Keep reading... Show less

The show is called Crazy Ex-Girlfriend largely because it spends time dismantling the structure that finds it easier to write women off as "crazy" than to offer them help or understanding.

In the latest episode of Crazy Ex-Girlfriend, the CW networks' highly acclaimed musical drama, the shows protagonist, Rebecca Bunch (Rachel Bloom), is at an all time low. Within the course of five episodes she has been left at the altar, cruelly lashed out at her friends, abandoned a promising new relationship, walked out of her job, had her murky mental health history exposed, slept with her ex boyfriend's ill father, and been forced to retreat to her notoriously prickly mother's (Tovah Feldshuh) uncaring guardianship. It's to the show's credit that none of this feels remotely ridiculous or emotionally manipulative.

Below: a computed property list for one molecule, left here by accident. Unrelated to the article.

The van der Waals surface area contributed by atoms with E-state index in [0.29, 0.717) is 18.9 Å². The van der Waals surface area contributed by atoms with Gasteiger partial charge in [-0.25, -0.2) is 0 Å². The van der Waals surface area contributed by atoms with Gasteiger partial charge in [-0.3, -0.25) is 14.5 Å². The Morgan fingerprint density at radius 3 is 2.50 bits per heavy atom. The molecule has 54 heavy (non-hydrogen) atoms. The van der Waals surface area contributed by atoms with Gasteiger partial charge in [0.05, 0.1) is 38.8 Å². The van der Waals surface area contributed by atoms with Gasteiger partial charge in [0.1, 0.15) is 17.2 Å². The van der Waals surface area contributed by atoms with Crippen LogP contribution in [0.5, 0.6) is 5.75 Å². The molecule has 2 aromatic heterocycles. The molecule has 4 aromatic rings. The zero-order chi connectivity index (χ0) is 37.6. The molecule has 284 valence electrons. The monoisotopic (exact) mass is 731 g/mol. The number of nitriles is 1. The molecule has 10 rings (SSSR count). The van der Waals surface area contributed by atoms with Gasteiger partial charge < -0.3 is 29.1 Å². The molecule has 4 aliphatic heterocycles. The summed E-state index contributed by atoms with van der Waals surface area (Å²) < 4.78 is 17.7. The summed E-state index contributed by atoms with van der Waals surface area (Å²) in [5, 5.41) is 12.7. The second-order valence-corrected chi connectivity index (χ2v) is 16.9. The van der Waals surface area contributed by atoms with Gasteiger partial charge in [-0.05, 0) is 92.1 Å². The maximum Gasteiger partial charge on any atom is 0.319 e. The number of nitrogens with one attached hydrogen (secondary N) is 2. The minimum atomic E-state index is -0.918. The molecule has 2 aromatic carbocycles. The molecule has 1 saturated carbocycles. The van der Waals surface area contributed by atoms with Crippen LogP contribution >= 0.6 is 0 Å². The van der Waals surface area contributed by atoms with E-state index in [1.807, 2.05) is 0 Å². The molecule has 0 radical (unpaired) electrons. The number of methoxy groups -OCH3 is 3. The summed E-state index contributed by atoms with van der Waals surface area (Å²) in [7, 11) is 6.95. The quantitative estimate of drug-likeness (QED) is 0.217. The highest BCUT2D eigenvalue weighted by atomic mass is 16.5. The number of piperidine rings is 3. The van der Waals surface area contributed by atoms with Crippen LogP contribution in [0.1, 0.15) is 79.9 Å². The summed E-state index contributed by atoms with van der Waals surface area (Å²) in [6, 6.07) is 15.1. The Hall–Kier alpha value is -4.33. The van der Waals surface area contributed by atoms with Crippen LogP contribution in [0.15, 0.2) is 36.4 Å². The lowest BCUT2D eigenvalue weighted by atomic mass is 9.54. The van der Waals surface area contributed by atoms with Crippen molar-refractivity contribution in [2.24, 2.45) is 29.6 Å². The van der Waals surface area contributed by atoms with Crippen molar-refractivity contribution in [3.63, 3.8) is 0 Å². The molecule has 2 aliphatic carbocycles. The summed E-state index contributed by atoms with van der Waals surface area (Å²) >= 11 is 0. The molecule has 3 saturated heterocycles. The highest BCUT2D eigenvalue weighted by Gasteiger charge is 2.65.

Keep reading... Show less
9

If space is time—and space is literally time in the comics form—the world of the novel is a temporal cage. Manuele Fior pushes at the formal qualities of that cage to tell his story.

Manuele Fior's 5,000 Km Per Second was originally published in 2009 and, after winning the Angouléme and Lucca comics festivals awards in 2010 and 2011, was translated and published in English for the first time in 2016. As suggested by its title, the graphic novel explores the effects of distance across continents and decades. Its love triangle begins when the teenaged Piero and his best friend Nicola ogle Lucia as she moves into an apartment across the street and concludes 20 estranged years later on that same street. The intervening years include multiple heartbreaks and the one second phone delay Lucia in Norway and Piero in Egypt experience as they speak while 5,000 kilometers apart.